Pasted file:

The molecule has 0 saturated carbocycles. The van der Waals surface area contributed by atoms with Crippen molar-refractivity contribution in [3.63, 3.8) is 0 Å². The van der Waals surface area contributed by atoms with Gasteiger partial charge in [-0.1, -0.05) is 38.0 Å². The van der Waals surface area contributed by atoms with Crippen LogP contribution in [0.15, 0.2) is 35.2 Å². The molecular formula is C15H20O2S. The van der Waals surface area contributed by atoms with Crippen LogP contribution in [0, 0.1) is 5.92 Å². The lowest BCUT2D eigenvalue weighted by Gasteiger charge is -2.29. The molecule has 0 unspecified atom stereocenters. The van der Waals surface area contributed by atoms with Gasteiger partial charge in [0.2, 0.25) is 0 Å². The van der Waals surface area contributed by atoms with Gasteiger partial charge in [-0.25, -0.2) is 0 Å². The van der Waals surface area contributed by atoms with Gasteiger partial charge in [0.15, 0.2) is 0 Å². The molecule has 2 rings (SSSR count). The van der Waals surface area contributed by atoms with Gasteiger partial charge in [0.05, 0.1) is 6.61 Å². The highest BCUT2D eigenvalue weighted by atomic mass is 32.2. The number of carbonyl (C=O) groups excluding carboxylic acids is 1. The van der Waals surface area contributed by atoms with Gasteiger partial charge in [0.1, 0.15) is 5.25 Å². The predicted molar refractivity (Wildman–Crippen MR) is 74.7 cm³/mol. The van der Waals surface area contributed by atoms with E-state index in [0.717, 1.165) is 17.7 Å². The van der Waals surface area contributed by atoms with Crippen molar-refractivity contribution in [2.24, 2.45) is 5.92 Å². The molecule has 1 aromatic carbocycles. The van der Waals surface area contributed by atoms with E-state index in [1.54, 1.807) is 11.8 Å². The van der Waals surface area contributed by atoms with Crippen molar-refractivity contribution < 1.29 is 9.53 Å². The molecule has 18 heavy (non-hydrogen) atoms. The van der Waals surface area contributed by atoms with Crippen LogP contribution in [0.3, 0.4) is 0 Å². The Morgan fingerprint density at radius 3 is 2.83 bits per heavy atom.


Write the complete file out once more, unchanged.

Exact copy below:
The molecule has 0 saturated carbocycles. The van der Waals surface area contributed by atoms with Crippen molar-refractivity contribution in [3.63, 3.8) is 0 Å². The van der Waals surface area contributed by atoms with Gasteiger partial charge in [-0.1, -0.05) is 38.0 Å². The van der Waals surface area contributed by atoms with Crippen LogP contribution in [0.15, 0.2) is 35.2 Å². The molecular formula is C15H20O2S. The van der Waals surface area contributed by atoms with Crippen LogP contribution in [0, 0.1) is 5.92 Å². The lowest BCUT2D eigenvalue weighted by Gasteiger charge is -2.29. The molecule has 0 unspecified atom stereocenters. The van der Waals surface area contributed by atoms with Gasteiger partial charge in [0.2, 0.25) is 0 Å². The van der Waals surface area contributed by atoms with Gasteiger partial charge in [-0.25, -0.2) is 0 Å². The van der Waals surface area contributed by atoms with Gasteiger partial charge in [0.15, 0.2) is 0 Å². The molecule has 2 rings (SSSR count). The van der Waals surface area contributed by atoms with Gasteiger partial charge in [0.05, 0.1) is 6.61 Å². The highest BCUT2D eigenvalue weighted by atomic mass is 32.2. The number of carbonyl (C=O) groups excluding carboxylic acids is 1. The van der Waals surface area contributed by atoms with Gasteiger partial charge in [0.1, 0.15) is 5.25 Å². The predicted molar refractivity (Wildman–Crippen MR) is 74.7 cm³/mol. The van der Waals surface area contributed by atoms with E-state index in [0.717, 1.165) is 17.7 Å². The van der Waals surface area contributed by atoms with Crippen molar-refractivity contribution in [2.24, 2.45) is 5.92 Å². The molecule has 1 aromatic carbocycles. The van der Waals surface area contributed by atoms with E-state index in [1.54, 1.807) is 11.8 Å². The van der Waals surface area contributed by atoms with Crippen molar-refractivity contribution < 1.29 is 9.53 Å². The molecule has 18 heavy (non-hydrogen) atoms. The van der Waals surface area contributed by atoms with Crippen LogP contribution in [0.3, 0.4) is 0 Å². The Morgan fingerprint density at radius 3 is 2.83 bits per heavy atom.